Road Number: C171 Parish: LITTLEOVER
Sequence Number: 39 Patrol: Y07
Lamp Type: SXP3 Wattage: 90 Watt Control Type: PE1E
Lamps/Lantern: 1 Lanterns/Unit: 1 Control Setting: 4
Lantern Type: SE Lantern Manuf:   Control Gear:  
Height: 8  m Support Type: TS TUBULAR STEEL - PAINTED
Bracket Proj'n.:    m Support Finish: P PAINTED COL/SIGN/PILL/GANTRY
Bracket Type:   U/G or O/H: U UNDERGROUND
Board Code: E76 Status Code: 0 USUAL / NORMAL
Service Owner: T Is this lamp/sign an Isolation Point ?: N
EB Order number:      
No-supply sheet: 0 Isol Pt:   / Circuit:   / Seq:  

Vanity strikes as I am pictured with my newly-acquired toy in 2002.


The Alpha 1 resting on my top shelf (where else?). The metal object just about visible under the casting is the 'Opticell' securing toggle. It used to fit completely into the slot, but after I sprayed it with WD 40, it hasn't gone back in completely. Before the toggle was sprayed, it was quite a job to fit back into place and I was concerned that excessive force could have bent it out of shape.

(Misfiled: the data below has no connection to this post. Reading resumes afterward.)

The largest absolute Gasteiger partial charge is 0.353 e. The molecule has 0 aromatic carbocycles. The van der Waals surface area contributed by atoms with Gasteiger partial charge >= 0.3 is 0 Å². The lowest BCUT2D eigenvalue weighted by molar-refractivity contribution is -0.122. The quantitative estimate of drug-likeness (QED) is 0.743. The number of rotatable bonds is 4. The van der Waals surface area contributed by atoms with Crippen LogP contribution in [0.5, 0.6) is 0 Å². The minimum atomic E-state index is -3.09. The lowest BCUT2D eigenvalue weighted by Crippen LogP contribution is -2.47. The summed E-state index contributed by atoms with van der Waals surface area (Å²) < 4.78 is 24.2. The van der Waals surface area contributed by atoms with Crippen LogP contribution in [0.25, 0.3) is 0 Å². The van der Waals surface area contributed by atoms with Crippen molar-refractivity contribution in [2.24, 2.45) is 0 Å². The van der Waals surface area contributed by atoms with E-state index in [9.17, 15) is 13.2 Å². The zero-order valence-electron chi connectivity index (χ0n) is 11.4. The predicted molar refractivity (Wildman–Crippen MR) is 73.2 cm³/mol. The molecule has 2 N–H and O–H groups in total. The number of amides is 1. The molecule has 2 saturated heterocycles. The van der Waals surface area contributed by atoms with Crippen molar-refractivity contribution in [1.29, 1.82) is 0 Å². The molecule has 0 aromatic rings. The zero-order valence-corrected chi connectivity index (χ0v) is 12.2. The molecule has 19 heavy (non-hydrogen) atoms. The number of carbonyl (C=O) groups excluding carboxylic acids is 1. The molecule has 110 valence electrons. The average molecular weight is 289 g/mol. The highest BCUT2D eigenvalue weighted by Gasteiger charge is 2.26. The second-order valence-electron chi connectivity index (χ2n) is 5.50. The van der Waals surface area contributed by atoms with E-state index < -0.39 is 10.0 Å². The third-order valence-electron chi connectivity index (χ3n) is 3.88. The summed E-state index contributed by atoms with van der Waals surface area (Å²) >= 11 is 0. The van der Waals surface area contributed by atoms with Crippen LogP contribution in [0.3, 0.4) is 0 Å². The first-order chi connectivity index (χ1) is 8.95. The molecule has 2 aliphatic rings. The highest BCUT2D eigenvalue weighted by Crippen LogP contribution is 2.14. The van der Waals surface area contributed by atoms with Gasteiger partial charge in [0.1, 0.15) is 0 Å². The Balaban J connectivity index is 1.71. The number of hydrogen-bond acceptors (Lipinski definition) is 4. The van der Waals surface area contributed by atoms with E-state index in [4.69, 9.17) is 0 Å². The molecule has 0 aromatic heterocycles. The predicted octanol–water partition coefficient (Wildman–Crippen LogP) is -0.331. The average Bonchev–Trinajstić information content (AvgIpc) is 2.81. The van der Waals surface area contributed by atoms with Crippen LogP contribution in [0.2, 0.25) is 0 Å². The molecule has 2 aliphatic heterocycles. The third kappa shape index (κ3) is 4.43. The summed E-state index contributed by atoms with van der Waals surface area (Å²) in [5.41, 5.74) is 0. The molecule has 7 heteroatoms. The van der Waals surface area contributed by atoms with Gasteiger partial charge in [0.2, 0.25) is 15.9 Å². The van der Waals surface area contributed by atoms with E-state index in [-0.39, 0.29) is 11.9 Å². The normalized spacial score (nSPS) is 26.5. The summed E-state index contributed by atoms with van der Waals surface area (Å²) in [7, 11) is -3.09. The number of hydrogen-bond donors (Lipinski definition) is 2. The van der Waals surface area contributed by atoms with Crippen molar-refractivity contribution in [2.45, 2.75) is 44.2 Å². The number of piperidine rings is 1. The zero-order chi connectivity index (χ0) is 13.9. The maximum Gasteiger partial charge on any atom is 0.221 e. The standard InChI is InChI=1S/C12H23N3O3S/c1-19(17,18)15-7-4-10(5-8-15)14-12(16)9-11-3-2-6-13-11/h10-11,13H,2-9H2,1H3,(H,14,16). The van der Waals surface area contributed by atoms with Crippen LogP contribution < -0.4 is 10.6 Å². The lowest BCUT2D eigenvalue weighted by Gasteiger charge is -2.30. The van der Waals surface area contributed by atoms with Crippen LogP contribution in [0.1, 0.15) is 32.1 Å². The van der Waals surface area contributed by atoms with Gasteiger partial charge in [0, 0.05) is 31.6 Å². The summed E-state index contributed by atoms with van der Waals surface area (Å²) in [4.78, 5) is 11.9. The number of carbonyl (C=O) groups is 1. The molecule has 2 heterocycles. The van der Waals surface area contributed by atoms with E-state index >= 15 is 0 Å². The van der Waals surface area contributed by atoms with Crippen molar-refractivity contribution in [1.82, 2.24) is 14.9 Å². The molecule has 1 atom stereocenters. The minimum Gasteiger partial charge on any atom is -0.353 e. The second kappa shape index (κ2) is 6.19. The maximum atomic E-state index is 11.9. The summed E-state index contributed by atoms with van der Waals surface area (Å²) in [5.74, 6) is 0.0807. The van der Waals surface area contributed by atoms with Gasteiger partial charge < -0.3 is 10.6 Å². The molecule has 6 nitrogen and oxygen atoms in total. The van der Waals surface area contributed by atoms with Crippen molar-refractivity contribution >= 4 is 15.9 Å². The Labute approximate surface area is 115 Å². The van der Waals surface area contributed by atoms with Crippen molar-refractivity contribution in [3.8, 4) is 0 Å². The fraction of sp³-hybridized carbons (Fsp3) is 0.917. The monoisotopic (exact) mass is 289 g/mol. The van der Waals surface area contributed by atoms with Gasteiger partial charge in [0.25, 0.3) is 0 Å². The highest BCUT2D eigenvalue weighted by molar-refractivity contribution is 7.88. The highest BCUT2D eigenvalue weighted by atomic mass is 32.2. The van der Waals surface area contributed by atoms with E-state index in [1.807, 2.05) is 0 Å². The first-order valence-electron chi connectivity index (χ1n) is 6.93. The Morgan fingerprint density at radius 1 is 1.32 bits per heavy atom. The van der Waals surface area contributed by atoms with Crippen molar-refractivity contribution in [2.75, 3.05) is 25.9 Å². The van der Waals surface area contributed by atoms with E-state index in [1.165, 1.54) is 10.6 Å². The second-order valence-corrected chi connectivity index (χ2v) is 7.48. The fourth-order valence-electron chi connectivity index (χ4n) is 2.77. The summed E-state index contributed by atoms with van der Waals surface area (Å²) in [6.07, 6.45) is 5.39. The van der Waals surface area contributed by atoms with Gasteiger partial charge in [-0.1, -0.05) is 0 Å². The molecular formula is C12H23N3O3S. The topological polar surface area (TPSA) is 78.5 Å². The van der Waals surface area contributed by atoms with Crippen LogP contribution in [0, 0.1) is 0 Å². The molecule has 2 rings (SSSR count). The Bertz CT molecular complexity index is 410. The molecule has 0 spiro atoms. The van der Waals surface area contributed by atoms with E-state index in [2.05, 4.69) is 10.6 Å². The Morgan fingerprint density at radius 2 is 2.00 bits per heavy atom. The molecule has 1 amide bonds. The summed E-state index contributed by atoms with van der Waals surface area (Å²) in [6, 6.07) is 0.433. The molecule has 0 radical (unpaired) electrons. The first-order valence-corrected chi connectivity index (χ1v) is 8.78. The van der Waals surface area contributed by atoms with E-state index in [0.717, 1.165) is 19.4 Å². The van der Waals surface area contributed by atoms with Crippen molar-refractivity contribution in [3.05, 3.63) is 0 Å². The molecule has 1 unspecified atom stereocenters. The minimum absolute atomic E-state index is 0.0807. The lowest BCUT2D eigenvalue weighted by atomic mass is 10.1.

The Alpha 1 from above. Prior to acquisition, I didn't realise that a baffle plate is situated above the lamp, in order to reduce the amount of light being beamed upwards out of the lantern. The lantern is held on the bracket with three equally-spaced grub screws; however, after years of being exposed to the outdoors, these are now jammed and cannot be removed. In fact, the remains of an Allen key can still be seen in the slot on this side of the lantern; quite how the lantern was removed from the bracket without needing to be hammered off (resulting in possible damage to the rear section) is a mystery!